∴ P (A) ∪ P (B ≠ P (A ∪ B)

Hence, the given statement is false

**8. Show that for any sets A and B,
A = (A ∩ B) ∪ (A – B) and A ∪ (B – A) = (A ∪ B)**

**Solution:**

To prove,

A = (A ∩ B) ∪ (A – B)

Proof: Let x ∈ A

To show,

X ∈ (A ∩ B) ∪ (A – B)

In Case I,

X ∈ (A ∩ B)

⇒ X ∈ (A ∩ B) ⊂ (A ∪ B) ∪ (A – B)

In Case II,

X ∉A ∩ B

⇒ X ∉ B or X ∉ A

⇒ X ∉ B (X ∉ A)

⇒ X ∉ A – B ⊂ (A ∪ B) ∪ (A – B)

∴A ⊂ (A ∩ B) ∪ (A – B) (i)

It can be concluded that A ∩ B ⊂ A and (A – B) ⊂ A

Thus, (A ∩ B) ∪ (A – B) ⊂ A (ii)

Equating (i) and (ii),

A = (A ∩ B) ∪ (A – B)

We also have to show

A ∪ (B – A) ⊂ A ∪ B

Let us assume

X ∈ A ∪ (B – A)

X ∈ A or X ∈ (B – A)

⇒ X ∈ A or (X ∈ B and X ∉A)

⇒ (X ∈ A or X ∈ B) and (X ∈ A and X ∉A)

⇒ X ∈ (B ∪A)

∴ A ∪ (B – A) ⊂ (A ∪ B) (iii)

According to the question,

To prove:

(A ∪ B) ⊂ A ∪ (B – A)

Let y ∈ A∪B

Y ∈ A or y ∈ B

(y ∈ A or y ∈ B) and (X ∈ A and X ∉A)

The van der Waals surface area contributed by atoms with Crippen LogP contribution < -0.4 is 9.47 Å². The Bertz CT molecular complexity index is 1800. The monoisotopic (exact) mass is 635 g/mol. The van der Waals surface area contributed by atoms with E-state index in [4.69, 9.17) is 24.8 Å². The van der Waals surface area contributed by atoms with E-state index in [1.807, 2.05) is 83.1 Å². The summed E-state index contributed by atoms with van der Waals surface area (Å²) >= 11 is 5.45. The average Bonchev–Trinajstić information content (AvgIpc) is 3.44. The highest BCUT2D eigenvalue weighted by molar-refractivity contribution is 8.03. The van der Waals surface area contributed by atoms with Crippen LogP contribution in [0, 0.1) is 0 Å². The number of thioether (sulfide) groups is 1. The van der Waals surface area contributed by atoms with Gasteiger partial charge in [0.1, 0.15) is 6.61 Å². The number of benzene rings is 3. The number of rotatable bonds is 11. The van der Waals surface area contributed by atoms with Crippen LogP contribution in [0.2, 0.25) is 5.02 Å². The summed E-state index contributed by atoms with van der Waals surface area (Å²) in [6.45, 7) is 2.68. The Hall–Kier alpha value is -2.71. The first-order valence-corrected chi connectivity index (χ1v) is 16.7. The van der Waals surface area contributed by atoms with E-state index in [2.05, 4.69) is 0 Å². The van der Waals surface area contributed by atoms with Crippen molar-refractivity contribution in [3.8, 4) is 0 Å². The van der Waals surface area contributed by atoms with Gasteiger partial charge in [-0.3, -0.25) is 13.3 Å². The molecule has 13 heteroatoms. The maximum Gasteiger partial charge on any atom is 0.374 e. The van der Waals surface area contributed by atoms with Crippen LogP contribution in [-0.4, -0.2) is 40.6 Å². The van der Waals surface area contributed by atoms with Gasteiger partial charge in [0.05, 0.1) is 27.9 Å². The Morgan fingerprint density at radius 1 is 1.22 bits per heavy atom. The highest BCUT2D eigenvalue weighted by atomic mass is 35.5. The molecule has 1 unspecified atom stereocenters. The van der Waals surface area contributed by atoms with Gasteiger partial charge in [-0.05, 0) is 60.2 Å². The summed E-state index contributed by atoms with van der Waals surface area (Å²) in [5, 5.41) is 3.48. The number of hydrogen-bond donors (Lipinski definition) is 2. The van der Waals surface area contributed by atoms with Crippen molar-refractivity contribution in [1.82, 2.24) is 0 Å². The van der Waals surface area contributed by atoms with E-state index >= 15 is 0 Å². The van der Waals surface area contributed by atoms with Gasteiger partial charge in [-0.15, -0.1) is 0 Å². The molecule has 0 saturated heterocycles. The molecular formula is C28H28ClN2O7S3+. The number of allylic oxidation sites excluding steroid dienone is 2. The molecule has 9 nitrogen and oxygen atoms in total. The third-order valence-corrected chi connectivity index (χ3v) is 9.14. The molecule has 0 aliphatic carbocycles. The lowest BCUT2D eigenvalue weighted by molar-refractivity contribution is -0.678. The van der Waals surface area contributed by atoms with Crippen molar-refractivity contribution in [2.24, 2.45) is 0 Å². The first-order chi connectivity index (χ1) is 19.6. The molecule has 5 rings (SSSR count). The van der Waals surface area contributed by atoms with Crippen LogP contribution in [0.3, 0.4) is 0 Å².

⇒ y ∈ A or (y ∈ B and y ∉A)

⇒ y ∈ A ∪ (B – A)

Thus, A ∪ B ⊂ A ∪ (B – A) (iv)

∴ From equations (iii) and (iv), we get

A ∪ (B – A) = A ∪ B

**9. Using properties of sets, show that
(i) A ∪ (A ∩ B) = A
(ii) A ∩ (A ∪ B) = A**

**Solution:**

(i) To show: A ∪ (A ∩ B) = A

We know that,

A ⊂ A

A ∩ B ⊂ A

∴ A ∪ (A ∩ B) ⊂ A (i)

Also, according to the question,

We have

A⊂ A ∪ (A ∩ B) (ii)

Hence, from equations (i) and (ii),

We have

A ∪ (A ∩ B) = A

(ii) To show,

A ∩ (A ∪ B) = A

A ∩ (A ∪ B) = (A ∩ A) ∪ (A ∩ B)

= A ∪ (A ∩ B)

= A

**10. Show that A ∩ B = A ∩ C need not imply B = C.**

**Solution:**

Let us assume,

A = {0, 1}

B = {0, 2, 3}

And, C = {0, 4, 5}

According to the question,

A ∩ B = {0}

And,

A ∩ C = {0}

∴ A ∩ B = A ∩ C = {0}

But,

2 ∈ B and 2 ∉ C

Therefore, B ≠ C

**11. Let A and B be sets. If A ∩ X = B ∩ X = ϕ and A ∪ X = B ∪ X for some set X, show that A = B.